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Straight Talk About Snakebites

How to prevent a snakebite, what to do in an emergency

Slithering snake in grass.

How to prevent a snakebite, what to do in an emergency

Don’t let fear of snakes stop you and your family from hiking or biking the trails as the days heat up and sunlight lingers.


While you should stay away from venomous snakes, you are more likely to die from a lightning strike than from a snakebite. Of the 7,000 to 8,000 people in the United States bitten annually by venomous snakes approximately five die, according to the Centers for Disease Control and Prevention (CDC).


To stay safe, arm yourself with prevention and protection tips.


“Educate yourself, be smart and make good choices, but understand that you are pretty unlikely to be harmed by a snake,” says Christen Benke, DO, a family medicine physician at Scripps Clinic Del Mar. “If you do get bit, hospitals are well-equipped with antivenom procedures. Snake bites rarely result in fatalities, especially if you know how to respond.”

Prevention tips

Taking a few precautions and staying aware of your surroundings can go a long way toward preventing a trip to the emergency room.


  • Hide your ankles and wear sturdy shoes. High ankle socks will help protect your ankles from unexpected snakebites while hiking or running.
  • Heed the warning signs. Always stay on the trail. Crevices between rocks, tall thick grass and mossy areas near waterfalls or rivers are favorite hang-outs for snakes.
  • Pay attention. Watch where you plant your feet. You don’t want to frighten a sun-bathing snake in the middle of the trail or golf course.
  • If you see a snake, don’t panic. Slowly back away from the snake and either try to find a way around or go back the way you came. Snakes tend not to harm people unless they are provoked. Respect their space, and they will respect yours. Never taunt a snake.
  • Carry your cell phone.
  • Hike or run with someone if possible. If you do get bit, having someone to assist you will be helpful.
  • To remove a snake from your property, call County Animal Control at 619-236-2342. 
  • Avoid nighttime trail walks. Snakes can be active during the day, but are also nocturnal since they have to remain in motion on cold nights to maintain their body temperature. Snakes also hunt at night since their heat sensors allow them to detect pray unseen. It’s too easy to miss seeing a snake in the dark.

What to do if you’re bit

If you are bit by a venomous snake, stay calm and act quickly. Symptoms of a poisonous bite include extreme pain, swelling and color change at the site, as well as lightheadedness.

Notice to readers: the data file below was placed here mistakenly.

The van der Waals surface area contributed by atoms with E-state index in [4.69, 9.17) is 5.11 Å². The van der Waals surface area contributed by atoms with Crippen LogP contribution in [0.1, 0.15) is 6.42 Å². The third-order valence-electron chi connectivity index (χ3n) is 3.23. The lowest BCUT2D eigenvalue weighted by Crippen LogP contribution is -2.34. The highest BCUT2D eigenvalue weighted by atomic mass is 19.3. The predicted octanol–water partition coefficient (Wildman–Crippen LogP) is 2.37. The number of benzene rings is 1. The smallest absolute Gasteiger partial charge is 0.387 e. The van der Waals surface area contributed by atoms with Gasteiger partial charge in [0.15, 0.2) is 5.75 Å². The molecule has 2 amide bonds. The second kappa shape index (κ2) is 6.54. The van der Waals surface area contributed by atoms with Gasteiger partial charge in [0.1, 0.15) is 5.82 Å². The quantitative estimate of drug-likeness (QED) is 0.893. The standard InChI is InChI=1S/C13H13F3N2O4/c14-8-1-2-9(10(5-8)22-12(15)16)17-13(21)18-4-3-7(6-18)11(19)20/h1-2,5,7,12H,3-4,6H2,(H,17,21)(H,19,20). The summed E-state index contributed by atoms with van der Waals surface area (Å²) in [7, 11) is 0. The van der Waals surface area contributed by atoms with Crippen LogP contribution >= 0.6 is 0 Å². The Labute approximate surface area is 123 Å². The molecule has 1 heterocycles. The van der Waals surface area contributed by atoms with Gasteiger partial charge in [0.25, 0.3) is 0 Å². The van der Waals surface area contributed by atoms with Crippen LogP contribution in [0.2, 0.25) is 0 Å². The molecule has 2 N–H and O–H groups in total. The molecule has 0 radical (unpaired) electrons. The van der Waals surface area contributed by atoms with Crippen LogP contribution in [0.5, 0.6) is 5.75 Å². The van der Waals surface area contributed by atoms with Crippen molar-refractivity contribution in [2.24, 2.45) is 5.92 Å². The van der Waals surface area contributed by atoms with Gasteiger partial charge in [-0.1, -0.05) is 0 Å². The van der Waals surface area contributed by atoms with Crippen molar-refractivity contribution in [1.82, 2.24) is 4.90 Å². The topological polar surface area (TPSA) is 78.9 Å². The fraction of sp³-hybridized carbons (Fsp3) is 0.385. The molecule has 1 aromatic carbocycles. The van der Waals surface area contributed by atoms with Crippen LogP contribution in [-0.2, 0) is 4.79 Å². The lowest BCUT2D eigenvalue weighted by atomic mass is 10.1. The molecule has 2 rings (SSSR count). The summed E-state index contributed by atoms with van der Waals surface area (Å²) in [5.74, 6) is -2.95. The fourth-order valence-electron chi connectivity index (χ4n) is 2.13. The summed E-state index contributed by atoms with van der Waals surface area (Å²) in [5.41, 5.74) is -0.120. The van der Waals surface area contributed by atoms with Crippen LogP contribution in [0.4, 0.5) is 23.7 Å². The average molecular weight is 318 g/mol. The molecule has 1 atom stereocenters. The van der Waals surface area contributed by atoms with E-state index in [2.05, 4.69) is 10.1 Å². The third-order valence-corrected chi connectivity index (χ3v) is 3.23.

Call 911 immediately

“Your goal is to get to a hospital as soon as possible to be assessed for possible antivenom treatment,” says Dr. Benke. “For best results, antivenom treatment should be given as soon as possible after the bite. It is usually given within four hours of a bite.”


Also:

  • Remove jewelry or constricting clothing near the bitten area that may constrict swelling.
  • Keep affected area below heart level if possible to keep venom from spreading.

What not to do

  • Don’t apply a tourniquet. This may cut off blood flow to the affected area.
  • Don’t pack the bite area in ice.
  • Don’t cut the wound with a knife or razor. Making an incision may damage internal body structures.
  • Don’t use your mouth to suck out the venom. Suctioning devices have proved ineffective at removing venom.
  • Don’t drink alcohol, caffeine or take any medication.
  • Don’t use a snakebite kit. Commercial kits often contain a blade for making an incision, which may damage internal body structures. The kits sometimes also include suction devices, which are ineffective at removing venom.

What to look for

It’s important to know the types of snakes you might encounter on certain trails or walking the golf course. In Southern California, the most common venomous snake you are likely to stumble upon is the rattlesnake. There are several species of rattlesnakes that frequent the region, but the Western Rattlesnake, or Southern Diamond, is the most common.


Rattlesnakes are usually quite easy to identify:


  • Triangular-shaped head
  • Spotted body
  • Distinctive rattle on the tail


Baby rattlesnakes are dangerous because they usually release as much venom as they can to protect themselves.


For more information, call the California Poison Control System at (800) 222-1222. 


“Rattlesnakes are a fact of life in Southern California,” says Dr. Benke. “Be informed and then go outside and enjoy the warm weather.”